Using Filter Presses in Flue Gas Desulfurization Wastewater Treatment
Coal-Fired Power Plants are Producing Over Half of Our Nation’s Electricity
Coal is the primary resource in the U.S. for producing electricity, and is currently generating over half of the electrical power used in our nation today. Coal offers over 274 billion tons of untapped supplies, which according to Industrial Water World, is enough to energize America for 250 years. New coal-fired power plants are being built and existing U.S. plants are being retrofitted for environmental compliance.
Coal combustion results in energy release, solid waste produced as bottom ash and fly ash, and flue gas emissions to the atmosphere. These gas emissions are made up of sulfur oxides (SOx), nitrogen oxides (NOx), carbon monoxide and other pollutants. About two thirds of SOx and a quarter of all NOx in our atmosphere come from the generation of electric power from coal and other fuels. SOx causes acid rain, and NOx creates atmospheric ozone.
SOx compliance requires the use of flue gas desulfurization (FGD). One of the most effective methods used in the U.S. to desulfurize flue gas is wet scrubbing, which can achieve SOx removal efficiency of greater than 90%. (Source: waterworld.com).
Flue Gas Desulfurization Wastewater Treatment
Following the wet scrubbing FGD process, the resulting wastewater must be treated before being released to surface water. FGD wastewater is highly complex, and its composition can vary significantly between plants. Flue gas desulfurization wastewater is often made up of multiple key contaminants, including high concentrations of TDS and TSS, nitrites and nitrates and trace amounts of heavy metals.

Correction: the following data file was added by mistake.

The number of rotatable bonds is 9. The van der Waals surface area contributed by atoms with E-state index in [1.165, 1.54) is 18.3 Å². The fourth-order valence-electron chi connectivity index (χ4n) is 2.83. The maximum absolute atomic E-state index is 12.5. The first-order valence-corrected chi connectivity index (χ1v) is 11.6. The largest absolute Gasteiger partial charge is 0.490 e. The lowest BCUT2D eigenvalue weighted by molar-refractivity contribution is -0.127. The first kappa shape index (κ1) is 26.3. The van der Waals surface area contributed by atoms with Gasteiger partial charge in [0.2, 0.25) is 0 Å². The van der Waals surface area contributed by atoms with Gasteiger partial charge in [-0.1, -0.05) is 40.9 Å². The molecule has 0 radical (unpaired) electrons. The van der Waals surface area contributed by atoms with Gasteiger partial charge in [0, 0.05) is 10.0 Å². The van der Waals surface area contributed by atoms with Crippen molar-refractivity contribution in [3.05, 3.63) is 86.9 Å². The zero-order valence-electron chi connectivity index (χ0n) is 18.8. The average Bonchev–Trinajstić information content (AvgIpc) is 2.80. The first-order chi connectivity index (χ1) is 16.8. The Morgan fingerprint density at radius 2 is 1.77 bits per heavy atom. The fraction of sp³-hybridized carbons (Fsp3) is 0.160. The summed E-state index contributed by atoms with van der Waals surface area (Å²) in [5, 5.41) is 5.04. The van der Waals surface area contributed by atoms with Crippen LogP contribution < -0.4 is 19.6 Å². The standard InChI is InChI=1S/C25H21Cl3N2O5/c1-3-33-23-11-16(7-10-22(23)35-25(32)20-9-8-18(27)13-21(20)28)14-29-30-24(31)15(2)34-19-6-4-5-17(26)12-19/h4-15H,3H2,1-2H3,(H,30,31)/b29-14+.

Because of its unique composition, FGD wastewater requires several steps to meet National Pollutant Discharge Elimination System (NPDES) requirements prior to discharge. This treatment typically includes the following steps: Calcium sulfate (gypsum) desaturization, primary clarification, equalization, trace metals precipitation, secondary clarification, filtration and solids dewatering. (Source: powermag.com).
While the design of a FGD wastewater treatment system can vary by power plant due to differences in contaminants, a filter press is commonly used for the separation of solids from liquids in the waste stream. After dewatering in a filter press, the solids are discharged as a filter cake for disposal in a landfill. The treated wastewater is either discharged to surface water or polished with a gravity filter to further reduce suspended solids prior to discharge.
Contact M.W. Watermark to learn more about how filter presses can be used in the process of treating flue gas desulfurization wastewater.
About M.W. Watermark
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